Just as a cookie could kill a starving death camp inmate whose system couldn’t handle it, so restoring normality after the insanity of world war was a tricky business. In his global survey of the devastation of 1945, Year Zero (Penguin Press, $29.95), Ian Buruma describes an almost unimaginably complex situation. The old world was in ruins, and this included both the physical infrastructure of cities and industries and the “invisible ruins” of cultures and even of civilization itself. Then there were the millions of displaced persons, the famines, epidemics, and combustible mix of festering bitterness and ready weapons. Buruma, sensitive to the wide sweep of political exigencies as well as to their very real effect on individual lives, starts with his father’s experience as a slave laborer in Germany, then chronicles survival stories of civilians and soldiers from throughout Europe and Asia. Tracking a Liberation Complex, he charts the initial “exultation,” the uses and abuses of fraternization, the complexities of repatriation, and the unwillingness of the formerly powerless—women, colonial subjects—to relinquish new-found independence. The goal, as Buruma shows with great insight and humanity, wasn’t to reassemble pre-war conditions, but to create a world that wouldn’t fall prey to its own destructive tendencies.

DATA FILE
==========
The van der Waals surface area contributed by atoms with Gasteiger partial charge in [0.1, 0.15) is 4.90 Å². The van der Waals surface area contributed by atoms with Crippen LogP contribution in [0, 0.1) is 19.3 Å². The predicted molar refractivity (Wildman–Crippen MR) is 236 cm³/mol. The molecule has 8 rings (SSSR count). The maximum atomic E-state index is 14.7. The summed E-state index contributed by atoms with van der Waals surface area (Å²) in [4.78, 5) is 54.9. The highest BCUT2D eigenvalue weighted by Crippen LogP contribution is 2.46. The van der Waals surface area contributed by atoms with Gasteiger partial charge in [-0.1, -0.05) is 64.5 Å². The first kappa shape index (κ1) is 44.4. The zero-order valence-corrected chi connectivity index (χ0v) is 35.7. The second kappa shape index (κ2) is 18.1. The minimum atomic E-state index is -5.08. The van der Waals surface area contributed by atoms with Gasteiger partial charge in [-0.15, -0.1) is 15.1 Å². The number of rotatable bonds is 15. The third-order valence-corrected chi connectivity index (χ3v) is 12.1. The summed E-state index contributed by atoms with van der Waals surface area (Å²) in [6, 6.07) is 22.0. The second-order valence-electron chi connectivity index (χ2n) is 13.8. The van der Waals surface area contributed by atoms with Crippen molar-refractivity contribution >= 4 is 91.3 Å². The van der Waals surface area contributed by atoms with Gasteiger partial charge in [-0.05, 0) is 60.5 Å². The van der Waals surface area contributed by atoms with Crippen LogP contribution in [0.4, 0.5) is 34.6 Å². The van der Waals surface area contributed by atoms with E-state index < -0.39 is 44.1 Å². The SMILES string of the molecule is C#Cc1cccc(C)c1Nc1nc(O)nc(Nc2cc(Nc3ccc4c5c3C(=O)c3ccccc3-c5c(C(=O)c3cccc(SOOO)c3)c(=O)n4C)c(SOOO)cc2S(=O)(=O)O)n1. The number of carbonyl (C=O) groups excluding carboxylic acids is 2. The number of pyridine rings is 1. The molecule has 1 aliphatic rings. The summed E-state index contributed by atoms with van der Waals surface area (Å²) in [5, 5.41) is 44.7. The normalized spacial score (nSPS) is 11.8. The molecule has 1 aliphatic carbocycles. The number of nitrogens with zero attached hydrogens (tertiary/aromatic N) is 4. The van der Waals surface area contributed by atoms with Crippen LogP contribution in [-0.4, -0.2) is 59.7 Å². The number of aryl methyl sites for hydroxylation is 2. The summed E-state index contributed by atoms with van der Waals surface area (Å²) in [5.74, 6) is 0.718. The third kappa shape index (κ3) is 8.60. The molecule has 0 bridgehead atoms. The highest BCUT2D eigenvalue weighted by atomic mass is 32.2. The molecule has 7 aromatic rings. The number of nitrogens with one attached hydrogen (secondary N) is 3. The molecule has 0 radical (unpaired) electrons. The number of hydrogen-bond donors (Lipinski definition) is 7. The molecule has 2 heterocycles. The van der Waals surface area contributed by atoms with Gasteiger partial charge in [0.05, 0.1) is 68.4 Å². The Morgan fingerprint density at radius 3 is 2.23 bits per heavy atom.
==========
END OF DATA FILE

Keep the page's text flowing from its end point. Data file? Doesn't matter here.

Year Zero: A History of 1945 Cover Image
ISBN: 9781594204364
Availability: Special Order—Subject to Availability
Published: Penguin Press - September 26th, 2013

Year Zero: A History of 1945 Cover Image
ISBN: 9781594204364
Availability: Special Order—Subject to Availability
Published: Penguin Press - September 26th, 2013

 

In order to publish The Myth of Sisyphus in occupied France, Camus had to comply with Nazi censors and cut his chapter on Kafka. This is one of many startling details—Camus, after all, considered revolt “the first value of the human race”—in Sean B. Carroll’s fact-filled Brave Genius (Crown, $28), a study of resistance in wartime France and Cold War Europe. A self-described “lifelong World War II history buff,” Carroll is also a noted molecular biologist, as is one of the two heroes he profiles, Nobel laureate Jacques Monod. While Monod didn’t meet Camus until after the war, the two held similar beliefs and both struggled tirelessly against the Nazis. For both men, the resistance informed their later work and shaped their philosophies; resistance didn’t end when the Germans left France. Rather, it shifted from being a cause worth dying for to being a way of making life worth living and a world worth living in. Carroll elegantly intertwines questions of ultimate meaning with Camus’s idea of the absurd and Monod’s research in genetics that revealed life as a product of chance and necessity, not the design of a higher cosmic order.

Brave Genius: A Scientist, a Philosopher, and Their Daring Adventures from the French Resistance to the Nobel Prize Cover Image
ISBN: 9780307952332
Availability: Hard to Find
Published: Crown Publishing Group (NY) - September 24th, 2013

Brave Genius: A Scientist, a Philosopher, and Their Daring Adventures from the French Resistance to the Nobel Prize Cover Image
ISBN: 9780307952349
Availability: Special Order—Subject to Availability
Published: Broadway Books - September 23rd, 2014